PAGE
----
• Geck

    I have long argued that the current alternate side rules increase driving. It is not only the ritual of moving the car ahead of the no parking times, but people who end up driving to work because their space will become a no parking zone. In fact, alternate side rules favor those who drive every day as they can easily find and use “undesirable” spaces as they will use their car again before parking is prohibited the next morning. Once a month street cleaning, though harder to keep track of, would probably suffice in most residential areas.

  • lee

    so what happens on sundays in the summer when park slopers leave town for the weekend and people from surrounding neighborhoods scoop up the spots?

  • Larry Littlefield

    “It is not only the ritual of moving the car ahead of the no parking times, but people who end up driving to work because their space will become a no parking zone.”

    A City Planning study in the 1990s (not sure if it was ever released) found more people driving to Manhattan from Queens on days when it was alternate side in their ‘hood than on other days.

  • KOB

    I live on Staten Island where there is no alternate side parking or street cleaning and the streets are perfectly clean. I have a big problem with those street cleaners, in my opinion they don’t do anything. They just push dirt around and kick it up into the air for everyone to breath in. It is also a gimmick for the city to make money by handing out tickets.
    The whole thing is totally unnecessary and Park Slope will prove it this summer.

  • Car Free Nation

    I don’t drive, and I hate the street cleaning. The cars are double parked, making cycling dangerous. People often get blocked in, and then honk their horns. And the street cleaners don’t do that good a job anyway.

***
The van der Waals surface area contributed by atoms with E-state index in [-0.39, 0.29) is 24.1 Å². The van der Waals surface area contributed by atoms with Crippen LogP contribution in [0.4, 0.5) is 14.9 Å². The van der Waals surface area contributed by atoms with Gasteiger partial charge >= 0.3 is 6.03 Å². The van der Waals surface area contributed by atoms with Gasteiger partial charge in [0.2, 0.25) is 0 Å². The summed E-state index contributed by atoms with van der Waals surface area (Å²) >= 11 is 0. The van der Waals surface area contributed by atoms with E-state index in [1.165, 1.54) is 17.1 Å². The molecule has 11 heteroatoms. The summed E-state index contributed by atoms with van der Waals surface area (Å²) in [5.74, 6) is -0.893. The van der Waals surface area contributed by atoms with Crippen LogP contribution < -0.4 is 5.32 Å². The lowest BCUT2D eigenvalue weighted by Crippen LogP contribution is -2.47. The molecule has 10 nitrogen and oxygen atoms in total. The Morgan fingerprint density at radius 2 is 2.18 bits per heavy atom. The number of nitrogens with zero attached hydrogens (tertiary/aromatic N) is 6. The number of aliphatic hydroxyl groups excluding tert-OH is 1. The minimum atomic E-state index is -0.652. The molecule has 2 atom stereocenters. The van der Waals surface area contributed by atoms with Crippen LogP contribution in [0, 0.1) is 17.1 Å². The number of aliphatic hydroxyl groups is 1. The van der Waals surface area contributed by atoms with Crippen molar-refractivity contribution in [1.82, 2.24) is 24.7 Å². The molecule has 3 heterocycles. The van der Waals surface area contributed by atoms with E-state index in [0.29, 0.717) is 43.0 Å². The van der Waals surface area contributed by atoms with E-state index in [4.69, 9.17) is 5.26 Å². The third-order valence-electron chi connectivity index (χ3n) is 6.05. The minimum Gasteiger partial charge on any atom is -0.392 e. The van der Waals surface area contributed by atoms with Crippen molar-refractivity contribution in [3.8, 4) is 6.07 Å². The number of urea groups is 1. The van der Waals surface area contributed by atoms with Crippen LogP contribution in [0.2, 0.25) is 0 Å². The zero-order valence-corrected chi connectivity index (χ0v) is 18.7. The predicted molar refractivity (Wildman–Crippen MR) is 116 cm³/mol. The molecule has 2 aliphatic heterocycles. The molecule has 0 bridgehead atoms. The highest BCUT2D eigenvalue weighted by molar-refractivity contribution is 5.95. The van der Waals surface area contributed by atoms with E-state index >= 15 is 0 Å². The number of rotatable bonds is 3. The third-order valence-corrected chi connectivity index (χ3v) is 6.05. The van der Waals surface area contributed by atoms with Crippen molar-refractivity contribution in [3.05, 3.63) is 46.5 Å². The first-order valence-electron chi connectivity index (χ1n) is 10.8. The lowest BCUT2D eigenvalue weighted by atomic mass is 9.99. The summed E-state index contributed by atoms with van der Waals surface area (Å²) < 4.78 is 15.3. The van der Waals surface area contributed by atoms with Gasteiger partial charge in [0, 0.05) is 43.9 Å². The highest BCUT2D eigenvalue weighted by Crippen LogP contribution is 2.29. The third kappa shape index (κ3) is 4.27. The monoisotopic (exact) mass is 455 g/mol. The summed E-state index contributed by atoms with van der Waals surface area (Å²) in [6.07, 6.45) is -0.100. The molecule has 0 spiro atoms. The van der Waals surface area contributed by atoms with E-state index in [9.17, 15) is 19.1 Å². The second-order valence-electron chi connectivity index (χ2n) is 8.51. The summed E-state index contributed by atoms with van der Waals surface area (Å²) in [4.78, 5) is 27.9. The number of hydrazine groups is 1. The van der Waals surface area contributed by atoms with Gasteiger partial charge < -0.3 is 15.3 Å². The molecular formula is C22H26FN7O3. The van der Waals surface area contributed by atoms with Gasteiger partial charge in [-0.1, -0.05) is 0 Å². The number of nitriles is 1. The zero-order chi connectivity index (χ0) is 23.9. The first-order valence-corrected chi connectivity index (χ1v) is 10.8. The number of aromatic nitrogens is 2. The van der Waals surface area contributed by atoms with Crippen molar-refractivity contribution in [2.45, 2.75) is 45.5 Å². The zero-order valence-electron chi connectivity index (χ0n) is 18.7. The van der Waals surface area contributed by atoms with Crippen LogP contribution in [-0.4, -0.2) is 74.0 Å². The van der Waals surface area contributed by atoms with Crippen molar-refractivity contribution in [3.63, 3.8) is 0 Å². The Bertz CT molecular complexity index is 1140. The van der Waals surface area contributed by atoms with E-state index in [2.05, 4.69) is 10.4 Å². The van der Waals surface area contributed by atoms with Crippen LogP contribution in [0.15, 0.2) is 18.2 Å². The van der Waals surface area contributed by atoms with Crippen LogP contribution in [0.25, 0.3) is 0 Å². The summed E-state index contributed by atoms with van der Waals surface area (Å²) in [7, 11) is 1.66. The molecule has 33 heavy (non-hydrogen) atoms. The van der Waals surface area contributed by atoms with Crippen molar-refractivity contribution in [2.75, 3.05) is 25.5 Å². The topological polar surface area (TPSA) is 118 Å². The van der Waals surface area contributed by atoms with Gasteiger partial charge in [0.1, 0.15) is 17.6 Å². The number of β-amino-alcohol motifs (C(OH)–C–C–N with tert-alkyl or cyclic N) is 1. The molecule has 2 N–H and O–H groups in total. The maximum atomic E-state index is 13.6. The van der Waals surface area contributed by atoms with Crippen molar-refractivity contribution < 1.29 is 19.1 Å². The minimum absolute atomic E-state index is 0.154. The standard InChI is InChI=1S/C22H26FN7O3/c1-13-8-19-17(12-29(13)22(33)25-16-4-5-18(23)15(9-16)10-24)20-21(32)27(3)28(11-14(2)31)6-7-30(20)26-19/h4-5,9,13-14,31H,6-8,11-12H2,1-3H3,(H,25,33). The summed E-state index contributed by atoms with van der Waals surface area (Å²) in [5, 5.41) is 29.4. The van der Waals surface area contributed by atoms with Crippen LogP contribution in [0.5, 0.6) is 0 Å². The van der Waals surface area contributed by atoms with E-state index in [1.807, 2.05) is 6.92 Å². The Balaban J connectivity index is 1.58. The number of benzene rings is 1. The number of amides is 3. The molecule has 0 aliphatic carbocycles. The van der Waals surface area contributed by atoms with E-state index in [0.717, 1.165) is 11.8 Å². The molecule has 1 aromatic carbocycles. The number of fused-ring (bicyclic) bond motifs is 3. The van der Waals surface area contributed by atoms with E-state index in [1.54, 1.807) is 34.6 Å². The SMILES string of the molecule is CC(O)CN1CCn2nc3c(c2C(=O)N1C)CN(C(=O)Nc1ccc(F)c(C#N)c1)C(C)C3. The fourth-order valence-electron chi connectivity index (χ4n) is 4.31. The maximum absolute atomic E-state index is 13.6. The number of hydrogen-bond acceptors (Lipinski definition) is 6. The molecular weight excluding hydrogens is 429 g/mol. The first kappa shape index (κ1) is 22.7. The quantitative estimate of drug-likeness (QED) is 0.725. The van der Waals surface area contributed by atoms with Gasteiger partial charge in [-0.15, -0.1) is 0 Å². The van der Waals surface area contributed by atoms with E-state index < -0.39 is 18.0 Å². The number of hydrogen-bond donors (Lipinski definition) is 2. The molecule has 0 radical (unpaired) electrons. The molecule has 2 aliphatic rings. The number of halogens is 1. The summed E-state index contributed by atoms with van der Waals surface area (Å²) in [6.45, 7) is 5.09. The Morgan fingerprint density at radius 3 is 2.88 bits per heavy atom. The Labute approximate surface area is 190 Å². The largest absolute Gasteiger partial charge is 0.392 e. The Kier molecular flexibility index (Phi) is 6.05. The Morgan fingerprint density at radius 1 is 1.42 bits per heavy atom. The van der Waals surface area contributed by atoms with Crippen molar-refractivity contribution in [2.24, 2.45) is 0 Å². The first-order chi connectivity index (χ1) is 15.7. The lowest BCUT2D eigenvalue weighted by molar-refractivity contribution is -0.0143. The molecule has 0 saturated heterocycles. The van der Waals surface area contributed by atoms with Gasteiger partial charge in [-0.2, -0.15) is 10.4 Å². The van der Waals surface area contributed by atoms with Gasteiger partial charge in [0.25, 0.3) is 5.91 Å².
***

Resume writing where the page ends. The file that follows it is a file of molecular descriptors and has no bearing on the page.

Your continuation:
Let’s just charge a bit for parking so people don’t keep their cars in one spot forever…

  • David

    When I lived in New Orleans (French Quarter), the street cleaning alternated. I forget the details, but it was like Tuesday morning–N-S streets, Thursday morning–E-W streets.

  • Mitch

    In some parts of Madison, the no parking rules are in effect one day a week (my side of the street has no parking Tuesday morning; the other side has no parking on Monday morning).

    Other neighborhoods have no regular schedule. When the city wants to sweep these streets, they post day-glo orange temporary signs a few days before the event, and then they ticket any cars that are blocking the sweeper. It works reasonably well.

  • jmc

    It seems pretty unnecessary to me, many cities don’t have alternate side parking regulations and keep their streets cleaner than New York. It is a rather parochial regulation, in my opinion.

    Could it be because of the necessity of throwing out trash into the street ?

  • al

    more trash cans and more frequent trash pickups would make the streets cleaner.

    i’d be interested to know how much alternate side regulations affect people’s decisions to keep cars in the city. it didn’t affect mine, and i live in a 4 times a week neighborhood. and really 4 times a week might make sense if we were living without sewage systems or something. but as it is, it’s definitely just increasing traffic and making folks surly.

  • Ed

    It seems like a total scam, this street cleaning. Those street cleaners do absolutely nothing but shuffle the dust around. There are plenty of neighborhoods around the city that do not have to deal with this burden and their streets are no dirtier.

    On the other hand, it creates an amazing amount of stress and undue burden for car owners; as if drivers don’t have enough things to deal with in NY.

    As someone mentioned above, it’s also quite a burden on cyclists. Even more hostility is created when sharing the even further-limited street space due to double-parked cars. I’ve noticed lately that on streets that have bike lanes, the bike lane is left clear and cars are double-parked on the other side. This creates quite a bit of danger for cyclists and the risk of being doored is increased, not to mention that on every block at least one inconsiderate parker will block the bike lane anyway, pushing the cyclist into the even further limited space on the main roadway.